10 quick ways to clear space on an overstuffed Android device

What can be more annoying for a smartphone user than finding out that their Android device is out free space and you cannot install a new app or update? Luckily this is just a little annoyance that can be fixed in a few taps. Stale downloads on your phone can “eat” tons of megabytes or maybe even a few gigs – delete them, and you already have space for the new content. What else? Well, if you need space right now, you can wipe some of your vids and music tracks as well. Not the best solution, of course, so why don’t you try to clear all caches first? Sounds more interesting, right? If you still need more, read our guide and find what the best solutions for clearing space on Android devices are.

Tip#1: wipe all cached app data

Go to the Apps storage setting menu and select any app you want. You will see that the app you have chosen has “cached” data. It could be a hundred of kilobytes, or a few hundred megabytes too. If you think that these caches are important for the app, you’re wrong. Those are junk files, so you can delete them without a second thought to clear some space. The Clear Cache button in the same menu will do the trick.

If you have many apps on your device and you feel like it will take an eternity to clear their cache one by one, there is an option to erase all cached app data. Go to Settings, open Storage, tap Cached data and tap OK to confirm your action.

Tip#2: delete files in the Downloads folder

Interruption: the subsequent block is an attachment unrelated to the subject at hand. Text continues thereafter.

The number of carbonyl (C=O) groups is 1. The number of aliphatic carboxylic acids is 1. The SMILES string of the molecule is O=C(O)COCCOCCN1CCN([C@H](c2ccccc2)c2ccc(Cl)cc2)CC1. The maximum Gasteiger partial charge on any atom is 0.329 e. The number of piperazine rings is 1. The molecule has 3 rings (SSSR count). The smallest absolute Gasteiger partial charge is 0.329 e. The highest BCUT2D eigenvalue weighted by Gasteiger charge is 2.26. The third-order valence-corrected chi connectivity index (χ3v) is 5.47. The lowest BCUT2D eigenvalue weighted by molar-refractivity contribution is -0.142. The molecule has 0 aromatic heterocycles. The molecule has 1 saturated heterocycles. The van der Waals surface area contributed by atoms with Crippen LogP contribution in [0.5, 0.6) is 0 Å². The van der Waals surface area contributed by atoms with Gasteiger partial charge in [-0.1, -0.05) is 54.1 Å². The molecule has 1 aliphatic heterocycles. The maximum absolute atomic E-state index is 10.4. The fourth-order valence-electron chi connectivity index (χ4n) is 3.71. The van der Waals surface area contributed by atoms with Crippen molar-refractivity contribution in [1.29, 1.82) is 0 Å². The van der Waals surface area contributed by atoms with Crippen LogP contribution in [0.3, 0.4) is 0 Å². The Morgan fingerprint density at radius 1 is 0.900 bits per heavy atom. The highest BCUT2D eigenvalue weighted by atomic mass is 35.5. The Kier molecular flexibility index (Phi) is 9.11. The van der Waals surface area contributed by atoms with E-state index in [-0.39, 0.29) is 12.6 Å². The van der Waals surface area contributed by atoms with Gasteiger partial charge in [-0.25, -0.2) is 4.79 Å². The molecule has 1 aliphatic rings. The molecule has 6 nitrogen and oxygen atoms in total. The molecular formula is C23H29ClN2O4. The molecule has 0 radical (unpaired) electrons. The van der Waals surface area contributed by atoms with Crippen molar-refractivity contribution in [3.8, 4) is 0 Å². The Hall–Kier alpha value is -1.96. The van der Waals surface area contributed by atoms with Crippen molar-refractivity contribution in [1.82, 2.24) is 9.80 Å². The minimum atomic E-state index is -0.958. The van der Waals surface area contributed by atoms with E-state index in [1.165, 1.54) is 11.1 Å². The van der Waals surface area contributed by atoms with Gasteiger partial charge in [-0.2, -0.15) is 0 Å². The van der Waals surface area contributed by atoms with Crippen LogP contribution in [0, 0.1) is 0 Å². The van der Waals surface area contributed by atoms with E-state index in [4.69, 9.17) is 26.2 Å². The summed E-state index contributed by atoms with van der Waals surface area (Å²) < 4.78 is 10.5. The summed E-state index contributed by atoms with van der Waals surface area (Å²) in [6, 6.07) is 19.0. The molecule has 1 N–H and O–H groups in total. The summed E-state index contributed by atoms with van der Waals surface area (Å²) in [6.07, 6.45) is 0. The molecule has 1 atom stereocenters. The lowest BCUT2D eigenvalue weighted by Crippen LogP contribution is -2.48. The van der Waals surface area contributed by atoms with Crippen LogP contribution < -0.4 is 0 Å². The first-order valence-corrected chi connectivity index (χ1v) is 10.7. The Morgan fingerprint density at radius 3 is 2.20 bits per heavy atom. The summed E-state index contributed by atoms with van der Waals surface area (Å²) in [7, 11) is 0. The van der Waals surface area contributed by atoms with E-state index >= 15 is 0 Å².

Android is an operating system for mobile phones, so it has a default Downloads folder just like you have it on your PC or Mac. Various unneeded files from the Web or downloaded by your apps just love to hang in this folder.

Go to the Downloads folder (also known as the Files folder on some Oreo and Pixel smartphones), and wipe off the dust from what’s lying there. See that menu icon with three lines in the top corner of the screen? Tap it and sort the files in the folder from big to small, then just delete the biggest pile(s) of junk to free as much space as you need. To select a file, tap it and hold your finger to confirm the selection, then send it to Trash with another tap.

Tip #3: delete photos that are saved on your cloud drive

Don’t you just love the Google Photos app with its fantastic features such as the automatic back up? When you are 100% positive that your photos and images are backed up, you don’t really need their copies on your smartphone. Launch the Photos app, tap the menu button in the top left corner of your screen, select the Free up device storage option. The app will calculate how many megabytes it can free for your after deleting the pictures. When you are ready, just tap OK and wait.

Important note: some Android users have the “High quality” setting active, which allows unlimited storing of the photos in low-res in the cloud. If you are one of them, be aware that the “Free up devices storage” option will delete the original photos in full-res. Be sure that you have copied your originals anywhere before wiping them from your device.

Tip#4: manage downloaded songs and podcasts